Alvarez ends her final season with a smile

Megan Alvarez is the manager of the gymnastics team after knee injuries.

Team manager for the women's gymnastics team Megan Alvarez, Friday at the Piek Gymnasium, where the team practices.

Patricia Grover

Team manager for the women’s gymnastics team Megan Alvarez, Friday at the Piek Gymnasium, where the team practices.

David Nelson

As her name echoed across the Sports Pavilion, senior Megan Alvarez stepped forward to receive her senior night bouquet.

She didn’t don a gray tracksuit like the rest of the team, opting instead for business casual.

Alvarez’s teammates beamed as the announcer listed her accomplishments. They didn’t include trips to the NCAA meet, career records or even Big Ten weekly honors.

Instead, Alvarez’s résumé boasted a positive attitude while she recovered from her fourth knee surgery, an unquestionable work ethic and devotion as the team’s manager.

In her sophomore year, after 15 years of gymnastics, Alvarez’s right knee forced her to call it a career and prompted her new path as a student manager — one she’s taken seriously.

Her first major injury

The Magnificent Seven — the U.S. women’s gymnastics team that won the gold medal in 1996 — captured the hearts of many Americans.

A year later, an inspired Alvarez enrolled in formal training at the Illinois Gymnastics Institute.

“I remember right from the beginning loving it,” she said.

The institute expected a lot from its gymnasts, and Alvarez said a college scholarship was on her mind from a young age.

“It was kind of the norm there that all the girls went to college gymnastics,” she said. “In eighth grade, I was thinking about these top colleges that I wanted to go to.”

She lived up to that dream — during her freshman year of high school, emails started pouring in.

But a simple dismount off the balance beam tempered her expectations.

“I felt the pop,” Alvarez said. “I was young, so I don’t think I knew it was an ACL.”

Alvarez said she emailed coaches after the injury to let them know this “bump in the road” wouldn’t hinder her success.

“There was no doubt in my mind I was going to come back,” she said.

After rigorous rehab, she did come back and decided to walk on with the Gophers.

University of Minnesota

Unfortunately for Alvarez, she tweaked her knee and needed revision surgery on her ACL just four months before school started.

The freshman dealt with one injury after another, but her teammates said she took it in stride.

“She never once complained,” senior Dusti Russell said. “She’d be doing rehab, [and] she’d be cheering for everybody. She just did her thing, and I remember wanting to be like that.”

Assistant athletic trainer for the women’s gymnastics team Emily Wendolek said the first thing she focused on was getting Alvarez’s strength back.

“We really focused on getting her quads and hamstrings and core just to all work together again,” Wendolek said. “We knew it wasn’t going to be a quick recovery.”

The timetable for a return is roughly six months, she said.

It took a bit longer than that for Alvarez, but nine months after her second surgery, she worked her way into the lineup for a meet at Michigan State.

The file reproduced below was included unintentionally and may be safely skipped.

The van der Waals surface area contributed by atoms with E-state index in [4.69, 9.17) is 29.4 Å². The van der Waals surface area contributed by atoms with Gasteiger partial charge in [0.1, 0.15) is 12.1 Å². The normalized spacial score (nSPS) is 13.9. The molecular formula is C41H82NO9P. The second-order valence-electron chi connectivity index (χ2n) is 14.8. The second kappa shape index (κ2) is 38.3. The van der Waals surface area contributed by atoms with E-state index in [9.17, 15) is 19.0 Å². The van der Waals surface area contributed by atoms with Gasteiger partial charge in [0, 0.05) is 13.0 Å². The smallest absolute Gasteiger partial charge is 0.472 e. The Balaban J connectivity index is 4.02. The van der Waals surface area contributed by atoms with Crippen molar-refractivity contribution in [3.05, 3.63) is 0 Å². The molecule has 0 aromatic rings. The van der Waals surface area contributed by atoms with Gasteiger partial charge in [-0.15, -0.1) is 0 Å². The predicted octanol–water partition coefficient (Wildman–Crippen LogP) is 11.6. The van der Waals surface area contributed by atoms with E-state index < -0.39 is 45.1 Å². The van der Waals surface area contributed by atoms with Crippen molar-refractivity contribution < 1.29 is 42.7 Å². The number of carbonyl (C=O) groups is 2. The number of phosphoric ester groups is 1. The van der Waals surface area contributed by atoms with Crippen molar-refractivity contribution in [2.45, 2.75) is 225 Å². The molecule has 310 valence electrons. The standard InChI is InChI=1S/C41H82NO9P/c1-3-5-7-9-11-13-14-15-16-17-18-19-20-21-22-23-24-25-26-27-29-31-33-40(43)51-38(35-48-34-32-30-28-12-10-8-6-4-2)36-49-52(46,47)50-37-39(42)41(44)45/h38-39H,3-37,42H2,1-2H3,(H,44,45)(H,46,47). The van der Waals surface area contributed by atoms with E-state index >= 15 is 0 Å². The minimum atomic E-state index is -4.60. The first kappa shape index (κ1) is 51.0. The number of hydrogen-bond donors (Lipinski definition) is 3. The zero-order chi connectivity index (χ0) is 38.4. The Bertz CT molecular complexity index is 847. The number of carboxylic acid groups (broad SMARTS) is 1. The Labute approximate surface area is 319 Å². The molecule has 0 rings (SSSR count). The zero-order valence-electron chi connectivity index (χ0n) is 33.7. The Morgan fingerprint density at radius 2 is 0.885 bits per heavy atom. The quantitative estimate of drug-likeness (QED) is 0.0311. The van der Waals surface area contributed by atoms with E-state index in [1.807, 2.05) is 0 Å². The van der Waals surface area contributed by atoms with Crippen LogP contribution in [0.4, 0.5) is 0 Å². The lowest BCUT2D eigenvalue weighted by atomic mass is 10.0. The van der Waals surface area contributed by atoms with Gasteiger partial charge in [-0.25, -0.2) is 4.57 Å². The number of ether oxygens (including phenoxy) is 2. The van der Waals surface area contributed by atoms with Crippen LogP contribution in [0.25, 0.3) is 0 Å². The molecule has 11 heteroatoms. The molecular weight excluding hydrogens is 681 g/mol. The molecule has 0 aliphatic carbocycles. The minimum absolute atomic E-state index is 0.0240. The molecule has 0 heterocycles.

Alvarez posted an 8.925 on bars at the meet and improved that score a week later with a 9.55. Those were the only two scores she recorded during her college career.

“[I was] just doing a double tuck in practice — which is a fairly simple bar dismount — and it just tore [again],” Alvarez said.

Gophers head coach Meg Stephenson said nothing about the dismount was out of the ordinary.

“She didn’t do anything wrong,” Stephenson said. “If you watched it, you wouldn’t feel like she did anything differently than she normally would’ve.”

Because of Alvarez’s existing knee damage, doctors needed two different surgeries to ensure she could recover.

At first, though, Alvarez didn’t jump at the idea of a third rehab stint.

“I [thought], ‘Maybe I want to be done,’” she said. “It was so hard because it was my third time. I’m so thankful for Meg [Stephenson] because she pushed me to rehab it and be completely healed before I made the decision.”

Still, after the rehab, Alvarez decided to call it a career.

“It kind of just came down to the point where I had to think about the rest of my life,” she said. “I want to be able to walk when I’m 30. I want to be able to run around with my kids. I just want to have a normal life.”

The opportunity to stay on as team manager made the decision easier, she said.

‘I’m going to be the best manager I can be’

Russell said Alvarez handled the decision with maturity.

“She took her time to think about it and ended up in a great place,” Russell said.

Alvarez made her student manager debut at the start of her junior year.

“I kind of had it set in my mind that … if I wasn’t going to be the best gymnast I could be, I’m going to be the best manager I could be,” she said.

She’s carried out that goal over the past two years.

“We’ve never had a better manager,” Russell said. “She never complains or asks for anything. We don’t thank her enough.”

Through six years, four surgeries, three rehab stints and two years of mat-moving, Alvarez’s smile never faded.

“I didn’t want anyone to feel sorry for me,” she said. “I truly believe everything happens for a reason. There’s a reason I had this injury, and I’m grateful. These four years are everything I could have asked for.”